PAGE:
Itri is located almost midway between Roma and Napoli. Over the centuries from before the Roman Empire, Itri was always a well-traveled town because of their location. War after war was fought to control Itri and the surrounding area because the one who controlled Itri would control what would become the Appian Way. The Tomba di Cicero is located just at the southern edge of town on the way to Formia. The famous bandit Fra Diavolo lived in Itri. He was more of a mercenary than a true bandit, selling his services to the highest bidder. Many years later Padre Pio would also seek solace in Itri living in the mountains with the Cappucian monks.
Up on the tallest mountain is a church built to honor the Madonna. The tradition is that the famous painting of the Madonna della Civita was lost at sea when stolen by bandits. There are several versions told of the painting and its discovery by a young deaf mute shepherd searching for his lost cow up in the mountains. The most repeated version tells how he found his cow kneeling at the base of a tree. When the boy knelt and prayed, he was instantly healed. He brought villagers to claim the painting. Once again everyone began to battle over ownership. The painting was taken to a local church but it disappeared again. The villagers found the sacred painting back in the same tree. It was decided the Madonna gave them a sign telling them where She preferred to be. A sanctuary was built on the spot with a glass altar encasing the tree trunk. Adjoining the church are several large rooms where hang hundreds of written testimonies and photographs of miracles attributed to Her divine intercession on behalf of the ill and injured as well as preventing serious injuries or death in travel accidents. Campodimele and Itri still argue over ownership of the mountain, the painting, even the Sanctuario to this present day.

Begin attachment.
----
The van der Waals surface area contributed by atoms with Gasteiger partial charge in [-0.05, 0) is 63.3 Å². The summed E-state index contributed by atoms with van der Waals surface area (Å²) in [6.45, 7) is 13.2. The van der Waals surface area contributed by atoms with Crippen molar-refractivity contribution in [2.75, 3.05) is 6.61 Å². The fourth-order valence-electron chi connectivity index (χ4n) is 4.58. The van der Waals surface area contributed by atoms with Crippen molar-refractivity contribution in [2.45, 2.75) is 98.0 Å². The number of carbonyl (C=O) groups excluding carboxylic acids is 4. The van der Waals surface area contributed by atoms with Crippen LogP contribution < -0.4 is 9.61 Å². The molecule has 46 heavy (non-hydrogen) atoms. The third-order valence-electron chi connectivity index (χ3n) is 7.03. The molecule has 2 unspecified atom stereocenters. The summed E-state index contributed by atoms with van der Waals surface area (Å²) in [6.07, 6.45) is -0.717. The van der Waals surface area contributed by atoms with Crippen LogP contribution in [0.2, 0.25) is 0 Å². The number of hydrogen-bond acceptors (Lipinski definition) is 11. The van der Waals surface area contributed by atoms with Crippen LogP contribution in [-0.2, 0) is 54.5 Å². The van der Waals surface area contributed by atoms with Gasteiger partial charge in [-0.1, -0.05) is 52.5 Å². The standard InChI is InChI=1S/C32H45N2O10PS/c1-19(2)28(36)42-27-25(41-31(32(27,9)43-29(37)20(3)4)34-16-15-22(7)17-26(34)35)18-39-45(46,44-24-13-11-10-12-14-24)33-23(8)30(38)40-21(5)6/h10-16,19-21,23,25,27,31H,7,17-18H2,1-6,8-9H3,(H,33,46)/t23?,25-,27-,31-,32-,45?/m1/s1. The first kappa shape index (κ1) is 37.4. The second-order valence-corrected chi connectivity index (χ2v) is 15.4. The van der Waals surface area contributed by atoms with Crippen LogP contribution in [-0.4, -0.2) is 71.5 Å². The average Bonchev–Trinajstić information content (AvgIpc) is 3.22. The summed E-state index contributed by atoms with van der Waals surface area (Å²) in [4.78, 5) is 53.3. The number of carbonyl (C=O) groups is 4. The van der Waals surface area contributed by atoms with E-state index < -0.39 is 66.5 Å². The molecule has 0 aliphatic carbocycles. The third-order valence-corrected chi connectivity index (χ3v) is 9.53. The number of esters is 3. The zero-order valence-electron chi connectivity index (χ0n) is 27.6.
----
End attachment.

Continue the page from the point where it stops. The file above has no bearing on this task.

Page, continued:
Cranston, Rhode Island now is home to St Mary’s Church where a replica of the Madonna della Civita is honored with a Feast commemorating Her holy days in Itri. The community piazza not too far from St. Mary’s Hall has a stone set on the street corner with all the names of the families from Itri who found their way to Cranston. It is always such a joy but also a bit sad to visit the stone and trace the names with our fingers. How hard, how frightening for those brave souls to leave all that was familiar and loved – their land, their homes, their families and friends – to make that long journey across the ocean to the unknown. Yes, they knew they were seeking other friends and family here stateside, but, oh! The unknowns that awaited them too! And so it was they made their way to Cranston, and found a way to honor all they left behind but brought along in their hearts!